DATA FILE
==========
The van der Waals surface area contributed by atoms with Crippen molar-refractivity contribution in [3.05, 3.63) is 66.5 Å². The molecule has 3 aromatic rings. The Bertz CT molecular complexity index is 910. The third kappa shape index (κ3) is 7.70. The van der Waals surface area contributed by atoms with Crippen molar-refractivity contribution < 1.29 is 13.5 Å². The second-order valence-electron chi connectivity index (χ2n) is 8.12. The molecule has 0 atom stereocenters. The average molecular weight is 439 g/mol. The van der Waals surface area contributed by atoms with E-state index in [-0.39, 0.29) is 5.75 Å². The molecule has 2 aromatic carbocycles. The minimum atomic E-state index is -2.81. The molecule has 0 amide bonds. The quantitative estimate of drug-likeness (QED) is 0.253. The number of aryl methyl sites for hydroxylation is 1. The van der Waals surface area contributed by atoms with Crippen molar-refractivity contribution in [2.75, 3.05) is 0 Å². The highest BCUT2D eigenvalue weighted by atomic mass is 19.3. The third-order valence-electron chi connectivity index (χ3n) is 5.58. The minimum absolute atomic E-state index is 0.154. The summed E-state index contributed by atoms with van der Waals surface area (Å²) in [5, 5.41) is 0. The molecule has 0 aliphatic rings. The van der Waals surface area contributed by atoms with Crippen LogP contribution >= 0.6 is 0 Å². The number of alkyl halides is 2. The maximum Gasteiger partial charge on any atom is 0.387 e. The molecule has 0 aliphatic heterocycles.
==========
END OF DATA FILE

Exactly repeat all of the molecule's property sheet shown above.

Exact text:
The van der Waals surface area contributed by atoms with Crippen molar-refractivity contribution in [3.05, 3.63) is 66.5 Å². The molecule has 3 aromatic rings. The Bertz CT molecular complexity index is 910. The third kappa shape index (κ3) is 7.70. The van der Waals surface area contributed by atoms with Crippen molar-refractivity contribution < 1.29 is 13.5 Å². The second-order valence-electron chi connectivity index (χ2n) is 8.12. The molecule has 0 atom stereocenters. The average molecular weight is 439 g/mol. The van der Waals surface area contributed by atoms with E-state index in [-0.39, 0.29) is 5.75 Å². The molecule has 2 aromatic carbocycles. The minimum atomic E-state index is -2.81. The molecule has 0 amide bonds. The quantitative estimate of drug-likeness (QED) is 0.253. The number of aryl methyl sites for hydroxylation is 1. The van der Waals surface area contributed by atoms with Crippen molar-refractivity contribution in [2.75, 3.05) is 0 Å². The highest BCUT2D eigenvalue weighted by atomic mass is 19.3. The third-order valence-electron chi connectivity index (χ3n) is 5.58. The minimum absolute atomic E-state index is 0.154. The summed E-state index contributed by atoms with van der Waals surface area (Å²) in [5, 5.41) is 0. The molecule has 0 aliphatic rings. The van der Waals surface area contributed by atoms with Crippen LogP contribution >= 0.6 is 0 Å². The number of alkyl halides is 2. The maximum Gasteiger partial charge on any atom is 0.387 e. The molecule has 0 aliphatic heterocycles.